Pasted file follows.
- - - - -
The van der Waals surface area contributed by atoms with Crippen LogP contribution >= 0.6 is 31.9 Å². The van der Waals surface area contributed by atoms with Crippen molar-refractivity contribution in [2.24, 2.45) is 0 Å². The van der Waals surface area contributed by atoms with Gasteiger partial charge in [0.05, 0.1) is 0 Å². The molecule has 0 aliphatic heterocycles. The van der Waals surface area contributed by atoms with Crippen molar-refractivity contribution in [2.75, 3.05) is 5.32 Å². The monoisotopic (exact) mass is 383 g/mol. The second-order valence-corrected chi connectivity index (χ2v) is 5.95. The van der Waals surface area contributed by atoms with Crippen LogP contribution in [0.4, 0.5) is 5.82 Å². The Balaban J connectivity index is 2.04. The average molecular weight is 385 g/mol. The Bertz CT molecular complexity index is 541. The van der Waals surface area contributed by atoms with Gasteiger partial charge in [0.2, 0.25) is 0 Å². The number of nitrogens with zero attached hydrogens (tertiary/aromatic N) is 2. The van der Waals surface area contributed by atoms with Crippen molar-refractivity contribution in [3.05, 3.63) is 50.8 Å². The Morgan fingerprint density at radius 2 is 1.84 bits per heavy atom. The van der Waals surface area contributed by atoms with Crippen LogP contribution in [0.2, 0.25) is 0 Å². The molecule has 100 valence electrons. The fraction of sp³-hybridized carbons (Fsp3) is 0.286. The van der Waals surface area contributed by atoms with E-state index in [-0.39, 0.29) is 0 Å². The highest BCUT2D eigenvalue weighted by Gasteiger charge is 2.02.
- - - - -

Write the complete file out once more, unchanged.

The van der Waals surface area contributed by atoms with Crippen LogP contribution >= 0.6 is 31.9 Å². The van der Waals surface area contributed by atoms with Crippen molar-refractivity contribution in [2.24, 2.45) is 0 Å². The van der Waals surface area contributed by atoms with Gasteiger partial charge in [0.05, 0.1) is 0 Å². The molecule has 0 aliphatic heterocycles. The van der Waals surface area contributed by atoms with Crippen molar-refractivity contribution in [2.75, 3.05) is 5.32 Å². The monoisotopic (exact) mass is 383 g/mol. The second-order valence-corrected chi connectivity index (χ2v) is 5.95. The van der Waals surface area contributed by atoms with Crippen LogP contribution in [0.4, 0.5) is 5.82 Å². The Balaban J connectivity index is 2.04. The average molecular weight is 385 g/mol. The Bertz CT molecular complexity index is 541. The van der Waals surface area contributed by atoms with Gasteiger partial charge in [0.2, 0.25) is 0 Å². The number of nitrogens with zero attached hydrogens (tertiary/aromatic N) is 2. The van der Waals surface area contributed by atoms with Crippen molar-refractivity contribution in [3.05, 3.63) is 50.8 Å². The Morgan fingerprint density at radius 2 is 1.84 bits per heavy atom. The van der Waals surface area contributed by atoms with Crippen LogP contribution in [0.2, 0.25) is 0 Å². The molecule has 100 valence electrons. The fraction of sp³-hybridized carbons (Fsp3) is 0.286. The van der Waals surface area contributed by atoms with E-state index in [-0.39, 0.29) is 0 Å². The highest BCUT2D eigenvalue weighted by Gasteiger charge is 2.02.